Search
  • joyminister

FOREWORD BY DR. JOHN KILLINGER


Foreword by Dr. John Killinger


I have to say it. I’m blown away by this book. I’ve ready many of my friend-and-former- student Jim’s books, but this one, as special as all have been, is really special. Nobody but Jim would have thought of writing a book about the soul. Not today. The Greeks and Hebrews talked a lot about soul in ancient times, but our society has grown away from such weighty concepts. We talk instead about egos and personalities and centers of being, but not souls. To us, souls have become amorphous—mere references to our existence and not to anything more.


Jim has taken us back to a more religious and embracing concept of who we are, of what constitutes our being, and dared to write about his favorite subject, joy, as it relates to this hallowed and ancient concept. That’s what blows me away. It is a daring and enormous undertaking. By reminding us of this old and revered idea of who we are—who each of us is-it challenges us to review everything we know and feel about ourselves.


I am writing this foreword at a heavy time in history. The Covid pandemic has been wreaking havoc for more than two years. The number of deaths in the United States alone tops the one million mark. Most of us have lost at least one friend or loved one to the dreaded virus. The whole world is convulsed by its presence. The war in Ukraine has been transpiring for months. Our TV screens and constantly filled with scenes of the horror it has wrought on the poor

citizens of that valiant country. And yesterday came to news of the awful massacre at a school in Uvalde, Texas, where nineteen children and two teachers lost their lives. The air around us is palpably thick with grief and suffering.


On top of all this, our little Maltipoo named Toby has been requiring veterinary service for doggy diabetes and infection on his leg that has been slow to heal because of the diabetic condition. My wife and I are emphatic Some days we suffer more because of Toby’s condition than he does.


As I lay in bed thinking about all this in light of Jim’s book about joy and the soul, I asked myself, “How is my soul adapting to all the pain and hurt in the world right now? Can I find any joy in what I know and feel?”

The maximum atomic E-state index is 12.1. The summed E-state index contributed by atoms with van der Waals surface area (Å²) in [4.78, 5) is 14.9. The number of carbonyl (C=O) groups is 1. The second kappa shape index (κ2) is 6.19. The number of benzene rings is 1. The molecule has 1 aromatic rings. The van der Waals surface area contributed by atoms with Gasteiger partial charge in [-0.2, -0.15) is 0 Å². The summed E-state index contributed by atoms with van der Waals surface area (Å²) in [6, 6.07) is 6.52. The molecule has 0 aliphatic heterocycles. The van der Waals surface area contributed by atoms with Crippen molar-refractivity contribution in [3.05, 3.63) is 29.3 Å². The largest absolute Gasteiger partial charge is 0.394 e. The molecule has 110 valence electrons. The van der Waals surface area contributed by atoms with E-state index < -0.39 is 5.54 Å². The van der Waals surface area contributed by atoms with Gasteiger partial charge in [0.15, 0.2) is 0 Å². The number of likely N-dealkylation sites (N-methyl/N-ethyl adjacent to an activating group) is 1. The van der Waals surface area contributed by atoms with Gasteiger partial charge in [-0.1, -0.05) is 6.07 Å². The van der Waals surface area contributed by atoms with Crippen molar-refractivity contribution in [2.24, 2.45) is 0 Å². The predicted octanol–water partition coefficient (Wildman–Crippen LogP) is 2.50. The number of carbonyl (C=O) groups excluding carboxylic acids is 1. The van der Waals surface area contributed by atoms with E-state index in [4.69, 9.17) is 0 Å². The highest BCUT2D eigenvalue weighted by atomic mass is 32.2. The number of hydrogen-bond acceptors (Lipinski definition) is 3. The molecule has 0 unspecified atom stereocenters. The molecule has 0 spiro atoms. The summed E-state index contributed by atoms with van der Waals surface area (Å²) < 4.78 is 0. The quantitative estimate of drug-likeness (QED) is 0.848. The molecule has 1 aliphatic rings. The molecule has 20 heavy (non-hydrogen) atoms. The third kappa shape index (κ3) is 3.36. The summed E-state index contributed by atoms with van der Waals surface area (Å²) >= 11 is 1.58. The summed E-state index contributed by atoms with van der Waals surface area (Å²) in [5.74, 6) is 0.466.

The answer was, “Yes, there is a somber kind of joy in my soul, my wider being, in spite of all the horror we’re experiencing in the world. It is not a jump-up-and-clap-your-hands kind of joy. Far from it. This joy offers a kind of comfort that rises from the depths of my being, a remembrance of good times and lightheartedness before all the suffering began, and a confidence that some of these things will return when the suffering has waned and once more faded into the background of my consciousness. That will happen. It always does. I shall not forget the atrociousness of this particular time. It will remain embedded in my memory for as long as I live. The bad will be absorbed into the good again. I shall once more turn my thoughts to love and fellowship and the wellbeing I generally know in my life. My soul absorbs life and history and yet manages to remain intact and positive in spite of what is happening at this juncture in time.


I consoled myself and went to sleep under the weight transpiring around us. It was not an easy or comfortable sleep as I usually enjoy. And this morning, reflecting on it, I understand that Jim is right to remind us of the importance of the soul and the joy that informs it even in the worst times of our lives.


I stopped writing to go down to the kitchen and fix myself a cup of coffee which I usually enjoy. While I enjoyed my coffee, I noticed an unusual amount of anxiety in my heart. When it did not get better, I realized I was having a panic attack. I had never had one, as far as I know, but I recognized this one from things I have read about them and from listening to reports of parishioners through the years.


I took some deep breaths and reviewed the things that were weighing on me—the pandemic, the war in Ukraine, the reports of the mass killings. The panic did not subside.


I thought about Jim’s book and something I read in it. He wrote, “We dread the dark valleys, but they are steps to joy.” They are the steps to joy because they lead us to pray, to be with God in our inner beings. And being with God, opening our selves to the divine power of healing the secret to a wonderful, fulfilling life.


Remembering Jim’s words, I stopped to have a time of prayer. Soon I was feeling better. The panic subsided. I felt at peace with God and my own life. Jim’s words were healing. There is still joy in our souls when the way seems dark and foreboding.


I hope other readers will find similar comfort in this special book. It is an important book for our time.


Dr. John Killinger




3 views0 comments

Recent Posts

See All

Dr. James McReynolds, Psy.D., Ph.D. How can those in chronic pain find joy during a time of Covid-19? Joy comes in relationship with God. During times of unrest and global illness encountered that bri